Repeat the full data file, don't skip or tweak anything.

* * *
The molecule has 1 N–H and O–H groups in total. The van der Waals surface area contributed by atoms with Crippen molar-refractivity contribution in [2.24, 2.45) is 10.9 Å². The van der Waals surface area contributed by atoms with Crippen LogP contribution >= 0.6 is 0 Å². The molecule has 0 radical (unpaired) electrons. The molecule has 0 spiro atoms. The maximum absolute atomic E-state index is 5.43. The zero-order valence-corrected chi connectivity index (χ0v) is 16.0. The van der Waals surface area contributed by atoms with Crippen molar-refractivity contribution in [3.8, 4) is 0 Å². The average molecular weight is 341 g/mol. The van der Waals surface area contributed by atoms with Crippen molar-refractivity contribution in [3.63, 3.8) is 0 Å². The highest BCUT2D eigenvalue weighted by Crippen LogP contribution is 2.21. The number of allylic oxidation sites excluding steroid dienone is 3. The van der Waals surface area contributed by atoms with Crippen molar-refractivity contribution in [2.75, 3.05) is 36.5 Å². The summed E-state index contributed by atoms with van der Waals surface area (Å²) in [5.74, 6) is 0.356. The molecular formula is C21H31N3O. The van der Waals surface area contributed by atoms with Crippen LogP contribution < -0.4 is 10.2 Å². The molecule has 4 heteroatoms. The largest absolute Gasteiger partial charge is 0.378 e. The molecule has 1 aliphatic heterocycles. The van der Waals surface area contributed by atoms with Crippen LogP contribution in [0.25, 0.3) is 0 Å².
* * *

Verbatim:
The molecule has 1 N–H and O–H groups in total. The van der Waals surface area contributed by atoms with Crippen molar-refractivity contribution in [2.24, 2.45) is 10.9 Å². The van der Waals surface area contributed by atoms with Crippen LogP contribution >= 0.6 is 0 Å². The molecule has 0 radical (unpaired) electrons. The molecule has 0 spiro atoms. The maximum absolute atomic E-state index is 5.43. The zero-order valence-corrected chi connectivity index (χ0v) is 16.0. The van der Waals surface area contributed by atoms with Crippen molar-refractivity contribution in [3.8, 4) is 0 Å². The average molecular weight is 341 g/mol. The van der Waals surface area contributed by atoms with Crippen molar-refractivity contribution in [3.63, 3.8) is 0 Å². The highest BCUT2D eigenvalue weighted by Crippen LogP contribution is 2.21. The number of allylic oxidation sites excluding steroid dienone is 3. The van der Waals surface area contributed by atoms with Crippen molar-refractivity contribution in [2.75, 3.05) is 36.5 Å². The summed E-state index contributed by atoms with van der Waals surface area (Å²) in [5.74, 6) is 0.356. The molecular formula is C21H31N3O. The van der Waals surface area contributed by atoms with Crippen LogP contribution < -0.4 is 10.2 Å². The molecule has 4 heteroatoms. The largest absolute Gasteiger partial charge is 0.378 e. The molecule has 1 aliphatic heterocycles. The van der Waals surface area contributed by atoms with Crippen LogP contribution in [0.25, 0.3) is 0 Å².